Prayer is a joy that gives place to thanksgivings.
[…] This prayer that gives place to thanksgiving, in which a man does not pray nor act as in the other passionate prayers which he prayed, perceiving grace, consists therein that in the heart, which is filled with joy and ecstasy, frequently emotions of thanksgivings and gratitude stir themselves, in the silence of kneelings.
Then, on account of the inner ardour, which is set in motion by wonder at the understanding of God’s bounties, he will of a sudden raise up his voice and praise without being wearied, while the inner ardour gives place to thanksgivings also of the tongue; and so he will give utterance to his feelings long and wonderfully.
Whoever has experienced these things clearly, not dimly, and has noted them with intelligence, will understand when I say that it occurs without variation, for it has been experienced many times.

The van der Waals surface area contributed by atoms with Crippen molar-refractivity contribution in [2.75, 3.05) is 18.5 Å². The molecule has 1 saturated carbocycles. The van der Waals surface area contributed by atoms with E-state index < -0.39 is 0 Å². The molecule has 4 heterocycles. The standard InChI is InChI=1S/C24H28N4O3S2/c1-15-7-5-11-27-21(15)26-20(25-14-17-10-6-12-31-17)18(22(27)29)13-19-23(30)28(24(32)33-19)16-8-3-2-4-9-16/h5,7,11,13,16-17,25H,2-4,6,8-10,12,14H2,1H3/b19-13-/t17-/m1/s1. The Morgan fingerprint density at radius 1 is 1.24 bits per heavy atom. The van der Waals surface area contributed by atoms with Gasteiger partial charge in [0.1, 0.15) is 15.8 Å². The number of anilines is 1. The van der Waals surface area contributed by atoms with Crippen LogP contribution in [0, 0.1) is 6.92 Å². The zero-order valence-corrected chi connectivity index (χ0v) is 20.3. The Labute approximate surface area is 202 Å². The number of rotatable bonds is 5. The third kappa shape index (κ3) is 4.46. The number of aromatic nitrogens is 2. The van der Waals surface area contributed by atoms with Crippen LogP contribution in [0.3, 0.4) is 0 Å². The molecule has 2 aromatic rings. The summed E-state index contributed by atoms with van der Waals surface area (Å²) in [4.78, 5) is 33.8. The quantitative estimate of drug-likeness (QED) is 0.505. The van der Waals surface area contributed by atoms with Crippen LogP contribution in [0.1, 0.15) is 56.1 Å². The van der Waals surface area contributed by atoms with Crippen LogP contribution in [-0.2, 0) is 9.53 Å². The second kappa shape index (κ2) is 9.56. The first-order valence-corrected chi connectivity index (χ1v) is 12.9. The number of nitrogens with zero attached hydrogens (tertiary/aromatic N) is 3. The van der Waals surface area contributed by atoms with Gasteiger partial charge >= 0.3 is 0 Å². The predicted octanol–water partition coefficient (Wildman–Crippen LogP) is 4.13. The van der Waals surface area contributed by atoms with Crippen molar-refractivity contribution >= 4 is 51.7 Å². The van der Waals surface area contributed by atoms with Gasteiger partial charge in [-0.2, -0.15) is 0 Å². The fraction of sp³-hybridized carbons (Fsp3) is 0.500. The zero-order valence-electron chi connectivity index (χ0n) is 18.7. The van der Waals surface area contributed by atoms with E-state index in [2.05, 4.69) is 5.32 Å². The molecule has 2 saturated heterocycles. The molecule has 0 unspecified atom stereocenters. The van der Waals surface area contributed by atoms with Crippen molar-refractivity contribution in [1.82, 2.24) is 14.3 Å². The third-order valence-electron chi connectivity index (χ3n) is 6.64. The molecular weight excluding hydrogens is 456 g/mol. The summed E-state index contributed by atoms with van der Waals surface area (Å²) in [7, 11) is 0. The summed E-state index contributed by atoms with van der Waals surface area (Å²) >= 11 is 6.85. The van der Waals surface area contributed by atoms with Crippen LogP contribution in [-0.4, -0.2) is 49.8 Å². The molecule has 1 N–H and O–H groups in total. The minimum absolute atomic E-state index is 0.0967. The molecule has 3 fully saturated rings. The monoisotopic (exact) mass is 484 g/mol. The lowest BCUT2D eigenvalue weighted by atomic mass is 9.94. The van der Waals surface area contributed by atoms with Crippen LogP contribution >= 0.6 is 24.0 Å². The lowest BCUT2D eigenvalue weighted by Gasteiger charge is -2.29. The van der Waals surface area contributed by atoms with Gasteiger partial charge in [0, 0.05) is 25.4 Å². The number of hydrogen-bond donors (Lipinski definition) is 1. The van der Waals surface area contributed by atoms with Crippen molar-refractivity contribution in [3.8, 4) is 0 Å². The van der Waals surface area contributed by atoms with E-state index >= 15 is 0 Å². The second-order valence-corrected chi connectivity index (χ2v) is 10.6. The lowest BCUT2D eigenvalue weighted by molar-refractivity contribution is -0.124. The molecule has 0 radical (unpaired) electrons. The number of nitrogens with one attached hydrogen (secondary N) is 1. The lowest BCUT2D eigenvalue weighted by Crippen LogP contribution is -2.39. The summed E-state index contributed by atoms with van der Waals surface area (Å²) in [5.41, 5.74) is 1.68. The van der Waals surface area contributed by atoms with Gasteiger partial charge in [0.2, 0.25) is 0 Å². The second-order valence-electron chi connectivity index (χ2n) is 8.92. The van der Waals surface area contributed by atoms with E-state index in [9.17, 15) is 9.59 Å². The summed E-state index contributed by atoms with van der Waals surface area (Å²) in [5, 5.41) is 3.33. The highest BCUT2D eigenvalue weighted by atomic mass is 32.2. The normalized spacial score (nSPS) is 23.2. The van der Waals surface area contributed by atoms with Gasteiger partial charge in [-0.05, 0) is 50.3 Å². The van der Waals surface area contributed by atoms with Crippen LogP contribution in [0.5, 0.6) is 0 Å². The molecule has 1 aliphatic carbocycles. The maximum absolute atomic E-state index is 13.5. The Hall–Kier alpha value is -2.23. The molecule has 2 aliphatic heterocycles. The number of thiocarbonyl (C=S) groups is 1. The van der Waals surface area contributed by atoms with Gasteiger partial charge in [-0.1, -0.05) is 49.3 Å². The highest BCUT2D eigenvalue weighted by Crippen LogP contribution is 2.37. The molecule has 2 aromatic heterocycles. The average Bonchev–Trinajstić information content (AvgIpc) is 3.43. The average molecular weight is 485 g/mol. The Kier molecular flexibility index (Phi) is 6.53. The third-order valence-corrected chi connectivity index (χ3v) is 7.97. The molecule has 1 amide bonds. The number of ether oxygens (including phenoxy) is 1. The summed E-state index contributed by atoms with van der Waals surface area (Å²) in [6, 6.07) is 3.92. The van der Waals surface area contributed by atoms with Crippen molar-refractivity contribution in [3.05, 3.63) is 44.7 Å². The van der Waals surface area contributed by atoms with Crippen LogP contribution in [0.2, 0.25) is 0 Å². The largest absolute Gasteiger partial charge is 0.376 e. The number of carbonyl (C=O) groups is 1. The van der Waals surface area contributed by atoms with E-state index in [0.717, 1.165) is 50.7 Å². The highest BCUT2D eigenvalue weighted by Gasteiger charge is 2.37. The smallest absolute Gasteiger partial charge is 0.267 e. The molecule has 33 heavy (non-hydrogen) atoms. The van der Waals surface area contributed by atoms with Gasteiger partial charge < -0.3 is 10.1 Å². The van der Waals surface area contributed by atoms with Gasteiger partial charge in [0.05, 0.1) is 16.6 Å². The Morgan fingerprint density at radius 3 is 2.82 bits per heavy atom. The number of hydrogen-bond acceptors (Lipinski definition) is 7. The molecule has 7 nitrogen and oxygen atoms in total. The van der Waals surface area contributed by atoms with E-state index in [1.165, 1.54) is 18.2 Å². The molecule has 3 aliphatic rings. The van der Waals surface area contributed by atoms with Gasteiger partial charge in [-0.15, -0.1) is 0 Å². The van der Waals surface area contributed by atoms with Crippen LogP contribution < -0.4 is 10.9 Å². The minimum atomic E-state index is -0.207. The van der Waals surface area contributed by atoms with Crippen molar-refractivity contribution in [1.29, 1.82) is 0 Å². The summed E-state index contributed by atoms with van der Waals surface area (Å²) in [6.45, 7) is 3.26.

And furthermore such a man will leave idle things and be constantly with God, without a break, in constant prayer, fearing that he will be bereft of the current of its helping forces.
All these beautiful things are born from a man’s perceiving his own weakness. For from this, because of his longing for help, he turns to God with beseechings. And as he brings near his spirit unto God, God comes nigh unto him with His gifts.
And He does not take away from him His inspiration, because of his great humility. For as a widow unto the judge, he cries at all times: avenge me on my adversary. Therefore God, the merciful, necessarily will delay his petitions, that he have the better reason to approach unto Him.
And because of his need he will constantly remain at the fountain of help, while God grants some of his demands quickly, others not: He grants those concerning which He knows that they are necessary for life, the rest He delays.
And in some cases He withholds from him the ardour of his enemies, and in others He gives an opening to temptations, that this, as I have said, should be a cause for approaching unto God, and that he should become prudent by temptations.
And this is what is said in the scripture: The Lord left many peoples and He did not destroy them at once, nor did He give them into the hand of Joshua, in order to test Israel by them so that the generations of the children of Israel should learn war (cf. Judges 3:1-2).
Isaac the Syrian (c. 630-c. 700): Mystic Treatises, 8, in Mystical Treatises of Isaac of Nineveh, trans. A.J. Wensinck, pp. 72-73.